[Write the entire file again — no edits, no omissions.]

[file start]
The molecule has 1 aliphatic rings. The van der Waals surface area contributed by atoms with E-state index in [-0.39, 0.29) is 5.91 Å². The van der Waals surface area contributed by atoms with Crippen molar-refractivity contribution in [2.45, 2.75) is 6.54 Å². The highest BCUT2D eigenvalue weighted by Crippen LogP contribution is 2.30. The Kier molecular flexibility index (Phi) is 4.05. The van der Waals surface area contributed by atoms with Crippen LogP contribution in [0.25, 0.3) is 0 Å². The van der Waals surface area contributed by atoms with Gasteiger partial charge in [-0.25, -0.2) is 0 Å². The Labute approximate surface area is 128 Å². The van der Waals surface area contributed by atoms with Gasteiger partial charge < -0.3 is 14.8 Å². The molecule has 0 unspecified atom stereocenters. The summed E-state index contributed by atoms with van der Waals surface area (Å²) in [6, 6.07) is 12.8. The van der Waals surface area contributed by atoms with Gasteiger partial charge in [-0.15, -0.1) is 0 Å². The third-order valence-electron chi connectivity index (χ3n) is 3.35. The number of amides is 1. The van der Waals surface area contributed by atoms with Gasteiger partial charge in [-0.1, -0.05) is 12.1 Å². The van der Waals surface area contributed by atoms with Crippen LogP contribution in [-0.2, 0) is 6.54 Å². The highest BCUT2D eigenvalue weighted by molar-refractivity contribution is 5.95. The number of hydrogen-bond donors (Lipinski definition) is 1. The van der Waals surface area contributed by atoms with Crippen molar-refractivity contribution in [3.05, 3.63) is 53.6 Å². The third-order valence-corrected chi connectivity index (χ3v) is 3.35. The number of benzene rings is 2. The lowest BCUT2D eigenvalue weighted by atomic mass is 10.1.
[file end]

The molecule has 1 aliphatic rings. The van der Waals surface area contributed by atoms with E-state index in [-0.39, 0.29) is 5.91 Å². The van der Waals surface area contributed by atoms with Crippen molar-refractivity contribution in [2.45, 2.75) is 6.54 Å². The highest BCUT2D eigenvalue weighted by Crippen LogP contribution is 2.30. The Kier molecular flexibility index (Phi) is 4.05. The van der Waals surface area contributed by atoms with Crippen LogP contribution in [0.25, 0.3) is 0 Å². The van der Waals surface area contributed by atoms with Gasteiger partial charge in [-0.25, -0.2) is 0 Å². The Labute approximate surface area is 128 Å². The van der Waals surface area contributed by atoms with Gasteiger partial charge < -0.3 is 14.8 Å². The molecule has 0 unspecified atom stereocenters. The summed E-state index contributed by atoms with van der Waals surface area (Å²) in [6, 6.07) is 12.8. The van der Waals surface area contributed by atoms with Gasteiger partial charge in [-0.15, -0.1) is 0 Å². The third-order valence-electron chi connectivity index (χ3n) is 3.35. The number of amides is 1. The van der Waals surface area contributed by atoms with Gasteiger partial charge in [-0.1, -0.05) is 12.1 Å². The van der Waals surface area contributed by atoms with Crippen LogP contribution in [-0.2, 0) is 6.54 Å². The highest BCUT2D eigenvalue weighted by molar-refractivity contribution is 5.95. The number of hydrogen-bond donors (Lipinski definition) is 1. The van der Waals surface area contributed by atoms with Crippen molar-refractivity contribution in [3.05, 3.63) is 53.6 Å². The third-order valence-corrected chi connectivity index (χ3v) is 3.35. The number of benzene rings is 2. The lowest BCUT2D eigenvalue weighted by atomic mass is 10.1.